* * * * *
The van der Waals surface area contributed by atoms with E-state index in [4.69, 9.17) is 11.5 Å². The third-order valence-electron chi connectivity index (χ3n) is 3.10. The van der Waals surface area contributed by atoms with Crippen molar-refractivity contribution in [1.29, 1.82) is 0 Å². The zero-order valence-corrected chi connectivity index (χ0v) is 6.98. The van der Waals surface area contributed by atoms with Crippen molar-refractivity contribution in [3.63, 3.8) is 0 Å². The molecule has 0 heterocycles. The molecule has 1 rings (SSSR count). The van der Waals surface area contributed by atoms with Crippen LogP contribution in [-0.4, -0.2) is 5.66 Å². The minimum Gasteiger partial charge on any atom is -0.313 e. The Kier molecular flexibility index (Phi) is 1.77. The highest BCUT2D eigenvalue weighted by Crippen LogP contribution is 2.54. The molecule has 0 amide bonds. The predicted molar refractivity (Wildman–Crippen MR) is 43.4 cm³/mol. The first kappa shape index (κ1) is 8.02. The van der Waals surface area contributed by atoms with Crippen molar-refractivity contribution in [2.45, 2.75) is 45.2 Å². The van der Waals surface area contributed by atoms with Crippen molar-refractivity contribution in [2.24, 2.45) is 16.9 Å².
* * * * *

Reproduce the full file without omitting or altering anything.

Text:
The van der Waals surface area contributed by atoms with E-state index in [4.69, 9.17) is 11.5 Å². The third-order valence-electron chi connectivity index (χ3n) is 3.10. The van der Waals surface area contributed by atoms with Crippen molar-refractivity contribution in [1.29, 1.82) is 0 Å². The zero-order valence-corrected chi connectivity index (χ0v) is 6.98. The van der Waals surface area contributed by atoms with Crippen molar-refractivity contribution in [3.63, 3.8) is 0 Å². The molecule has 0 heterocycles. The molecule has 1 rings (SSSR count). The van der Waals surface area contributed by atoms with Crippen LogP contribution in [-0.4, -0.2) is 5.66 Å². The minimum Gasteiger partial charge on any atom is -0.313 e. The Kier molecular flexibility index (Phi) is 1.77. The highest BCUT2D eigenvalue weighted by Crippen LogP contribution is 2.54. The molecule has 0 amide bonds. The predicted molar refractivity (Wildman–Crippen MR) is 43.4 cm³/mol. The first kappa shape index (κ1) is 8.02. The van der Waals surface area contributed by atoms with Crippen molar-refractivity contribution in [2.45, 2.75) is 45.2 Å². The van der Waals surface area contributed by atoms with Crippen molar-refractivity contribution in [2.24, 2.45) is 16.9 Å².